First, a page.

GSK sets new environmental goals of net zero impact on climate and net positive impact on nature by 2030

For media and investors only

Issued: London, UK

Increasing scientific evidence[1] demonstrates that climate change and nature loss are impacting the world and human health in many ways, including: extreme heat contributing to deaths from diseases; increased spread of infectious diseases and air pollution exacerbating respiratory diseases.

Today, GSK has announced ambitious new environmental sustainability goals in both climate and nature, aiming to have a net zero impact on climate and a net positive impact on nature by 2030.

The new goals form part of GSK’s Trust priority and ESG approach, which support the company’s aim to create long-term value for shareholders and meet the needs of society. Over the next decade, GSK will invest in measures to reduce its environmental impact, in restoration programmes to balance the remaining impact that the company cannot reduce and aim to put back into nature more than the company takes out.

Underpinning these goals, the company has set new targets across its different businesses, including: 100% renewable electricity usage and good water stewardship at all GSK sites; 100% of materials sustainably sourced and deforestation free and transitioning to 100% usage of electric vehicles by GSK sales representatives worldwide. More information on the goals and the targets are available on

Emma Walmsley, Chief Executive Officer, GSK, said, “As a global healthcare company, we want to play our full part in protecting and restoring the planet’s health, in order to protect and improve people’s health. Improving the environmental sustainability of our business also makes us more resilient, protecting our operations, so we can deliver the products that patients and consumers rely on.

“As part of our Trust priority and ESG commitments, we are announcing a new level of ambition on environmental sustainability, with the twin goals of ensuring the new GSK has a net zero impact on climate and a net positive impact on nature by 2030.

“All of us working at GSK are very motivated by the challenge of delivering these new goals. Meeting these goals will require working closely with others, including our suppliers, customers, consumers and patients, and we are grateful for their support.”

The new goals apply principally to GSK’s Biopharma business and portfolio. The company’s Consumer Healthcare business will also contribute towards these goals through delivery of its own targets, whilst it is part of GSK. Post separation, the new Consumer Health company will be a world-leading business and its new targets reflect this, representing a significant new level of ambition, to drive positive environmental change and help improve everyday health.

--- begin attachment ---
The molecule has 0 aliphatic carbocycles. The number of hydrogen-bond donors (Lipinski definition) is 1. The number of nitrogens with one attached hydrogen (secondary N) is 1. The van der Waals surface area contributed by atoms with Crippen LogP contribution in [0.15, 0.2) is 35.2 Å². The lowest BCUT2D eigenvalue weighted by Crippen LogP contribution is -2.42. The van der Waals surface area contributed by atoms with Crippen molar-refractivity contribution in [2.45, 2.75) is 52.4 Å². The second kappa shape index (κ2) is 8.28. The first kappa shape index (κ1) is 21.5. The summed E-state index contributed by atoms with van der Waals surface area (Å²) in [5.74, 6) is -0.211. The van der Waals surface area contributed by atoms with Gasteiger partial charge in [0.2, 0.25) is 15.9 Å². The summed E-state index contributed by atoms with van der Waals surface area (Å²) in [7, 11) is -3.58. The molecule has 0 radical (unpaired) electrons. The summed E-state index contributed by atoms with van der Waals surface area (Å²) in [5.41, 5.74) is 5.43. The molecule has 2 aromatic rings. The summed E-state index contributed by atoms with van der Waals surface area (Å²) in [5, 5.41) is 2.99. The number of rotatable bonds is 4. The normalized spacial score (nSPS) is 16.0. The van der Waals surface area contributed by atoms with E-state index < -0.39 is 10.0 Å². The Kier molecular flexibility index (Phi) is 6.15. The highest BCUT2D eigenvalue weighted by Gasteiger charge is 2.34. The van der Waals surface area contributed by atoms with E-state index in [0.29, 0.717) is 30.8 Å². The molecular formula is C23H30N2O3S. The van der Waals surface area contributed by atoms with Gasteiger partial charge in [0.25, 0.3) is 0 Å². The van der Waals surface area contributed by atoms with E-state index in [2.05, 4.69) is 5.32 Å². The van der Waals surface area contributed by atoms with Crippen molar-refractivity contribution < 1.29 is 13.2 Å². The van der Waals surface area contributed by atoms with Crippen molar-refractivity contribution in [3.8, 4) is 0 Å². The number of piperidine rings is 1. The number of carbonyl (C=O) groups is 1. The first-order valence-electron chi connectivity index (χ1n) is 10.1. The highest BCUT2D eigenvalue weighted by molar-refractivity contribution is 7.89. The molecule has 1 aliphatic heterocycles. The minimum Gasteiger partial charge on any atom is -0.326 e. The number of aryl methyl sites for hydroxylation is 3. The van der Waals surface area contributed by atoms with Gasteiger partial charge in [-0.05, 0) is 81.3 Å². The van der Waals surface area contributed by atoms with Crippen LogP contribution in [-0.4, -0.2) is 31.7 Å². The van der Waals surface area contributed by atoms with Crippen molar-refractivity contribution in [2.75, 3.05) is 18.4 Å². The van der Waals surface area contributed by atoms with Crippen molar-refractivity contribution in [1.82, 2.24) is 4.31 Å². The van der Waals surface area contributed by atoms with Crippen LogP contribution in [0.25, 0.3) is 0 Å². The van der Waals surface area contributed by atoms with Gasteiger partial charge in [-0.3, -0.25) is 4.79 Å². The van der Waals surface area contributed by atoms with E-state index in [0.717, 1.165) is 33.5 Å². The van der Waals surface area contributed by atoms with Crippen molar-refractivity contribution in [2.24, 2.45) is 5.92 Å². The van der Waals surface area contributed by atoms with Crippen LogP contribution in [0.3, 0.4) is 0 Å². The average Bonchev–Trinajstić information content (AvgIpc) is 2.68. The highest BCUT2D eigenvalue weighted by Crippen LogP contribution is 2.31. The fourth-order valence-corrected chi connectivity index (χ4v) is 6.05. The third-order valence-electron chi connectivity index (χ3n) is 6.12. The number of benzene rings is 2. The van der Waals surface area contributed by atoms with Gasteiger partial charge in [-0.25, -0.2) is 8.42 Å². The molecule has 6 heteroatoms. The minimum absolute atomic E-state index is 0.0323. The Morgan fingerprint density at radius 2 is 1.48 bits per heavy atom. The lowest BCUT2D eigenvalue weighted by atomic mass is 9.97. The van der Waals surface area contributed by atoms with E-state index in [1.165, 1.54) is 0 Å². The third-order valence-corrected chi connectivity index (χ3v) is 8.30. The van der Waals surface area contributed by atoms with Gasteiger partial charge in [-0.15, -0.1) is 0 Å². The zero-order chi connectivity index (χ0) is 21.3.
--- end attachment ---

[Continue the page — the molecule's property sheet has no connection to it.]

GSK has long been committed to reducing its environmental impact and was one of the first pharmaceutical companies to set ambitious environment targets in 2010. Since then, across its operations GSK has reduced carbon emissions by 34%, waste to landfill by 78% and total water use by 31% (2019 figures).

The Science Based Targets Initiative has accredited that GSK’s new carbon targets align to a 1.5° pathway – in line with the most ambitious goal of the Paris Agreement. The company will align to the Science Based Targets Network approach to measure its impact on nature and will seek to accredit its nature target when the methodology is finalised.

About GSK

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Cautionary statement regarding forward-looking statements

GSK cautions investors that any forward-looking statements or projections made by GSK, including those made in this announcement, are subject to risks and uncertainties that may cause actual results to differ materially from those projected. Such factors include, but are not limited to, those described under Item 3.D "Risk Factors" in the company's Annual Report on Form 20-F for 2019 and as set out in GSK’s “Principal risks and uncertainties” section of the Q3 Results and any impacts of the COVID-19 pandemic.


[1] The 2019 report of the Lancet Countdown on health and climate change ensuring that the health of a child born today is not defined by a changing climate